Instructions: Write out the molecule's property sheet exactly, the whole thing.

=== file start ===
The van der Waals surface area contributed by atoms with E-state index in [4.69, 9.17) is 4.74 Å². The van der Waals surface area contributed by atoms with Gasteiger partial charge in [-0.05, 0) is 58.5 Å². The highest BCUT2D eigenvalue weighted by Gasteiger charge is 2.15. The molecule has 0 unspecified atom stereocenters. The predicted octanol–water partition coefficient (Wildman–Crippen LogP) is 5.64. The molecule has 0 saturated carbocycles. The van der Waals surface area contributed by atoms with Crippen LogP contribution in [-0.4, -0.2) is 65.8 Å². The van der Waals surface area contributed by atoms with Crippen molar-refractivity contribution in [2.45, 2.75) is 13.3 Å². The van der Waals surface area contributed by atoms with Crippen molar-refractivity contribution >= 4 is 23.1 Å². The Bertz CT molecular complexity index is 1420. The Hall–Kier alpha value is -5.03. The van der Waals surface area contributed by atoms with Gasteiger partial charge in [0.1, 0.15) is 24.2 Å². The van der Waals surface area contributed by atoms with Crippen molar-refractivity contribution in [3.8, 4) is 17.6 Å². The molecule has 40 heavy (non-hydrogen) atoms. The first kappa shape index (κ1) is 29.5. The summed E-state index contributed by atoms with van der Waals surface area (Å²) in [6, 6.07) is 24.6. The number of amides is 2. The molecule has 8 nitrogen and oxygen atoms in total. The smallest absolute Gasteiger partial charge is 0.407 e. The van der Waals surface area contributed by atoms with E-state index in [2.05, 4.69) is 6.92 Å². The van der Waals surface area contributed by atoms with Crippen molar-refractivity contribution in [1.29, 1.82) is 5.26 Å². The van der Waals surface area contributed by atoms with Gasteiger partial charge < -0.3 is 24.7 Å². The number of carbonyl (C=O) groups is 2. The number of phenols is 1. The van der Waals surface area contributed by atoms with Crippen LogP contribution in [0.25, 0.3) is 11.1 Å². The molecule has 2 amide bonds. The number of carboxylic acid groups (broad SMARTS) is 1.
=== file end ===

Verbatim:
The van der Waals surface area contributed by atoms with E-state index in [4.69, 9.17) is 4.74 Å². The van der Waals surface area contributed by atoms with Gasteiger partial charge in [-0.05, 0) is 58.5 Å². The highest BCUT2D eigenvalue weighted by Gasteiger charge is 2.15. The molecule has 0 unspecified atom stereocenters. The predicted octanol–water partition coefficient (Wildman–Crippen LogP) is 5.64. The molecule has 0 saturated carbocycles. The van der Waals surface area contributed by atoms with Crippen LogP contribution in [-0.4, -0.2) is 65.8 Å². The van der Waals surface area contributed by atoms with Crippen molar-refractivity contribution in [2.45, 2.75) is 13.3 Å². The van der Waals surface area contributed by atoms with Crippen molar-refractivity contribution >= 4 is 23.1 Å². The Bertz CT molecular complexity index is 1420. The Hall–Kier alpha value is -5.03. The van der Waals surface area contributed by atoms with Gasteiger partial charge in [0.1, 0.15) is 24.2 Å². The van der Waals surface area contributed by atoms with Crippen molar-refractivity contribution in [3.8, 4) is 17.6 Å². The molecule has 40 heavy (non-hydrogen) atoms. The first kappa shape index (κ1) is 29.5. The summed E-state index contributed by atoms with van der Waals surface area (Å²) in [6, 6.07) is 24.6. The number of amides is 2. The molecule has 8 nitrogen and oxygen atoms in total. The smallest absolute Gasteiger partial charge is 0.407 e. The van der Waals surface area contributed by atoms with E-state index in [2.05, 4.69) is 6.92 Å². The van der Waals surface area contributed by atoms with Crippen molar-refractivity contribution in [1.29, 1.82) is 5.26 Å². The van der Waals surface area contributed by atoms with Gasteiger partial charge < -0.3 is 24.7 Å². The number of carbonyl (C=O) groups is 2. The number of phenols is 1. The van der Waals surface area contributed by atoms with Crippen LogP contribution in [0.25, 0.3) is 11.1 Å². The molecule has 2 amide bonds. The number of carboxylic acid groups (broad SMARTS) is 1.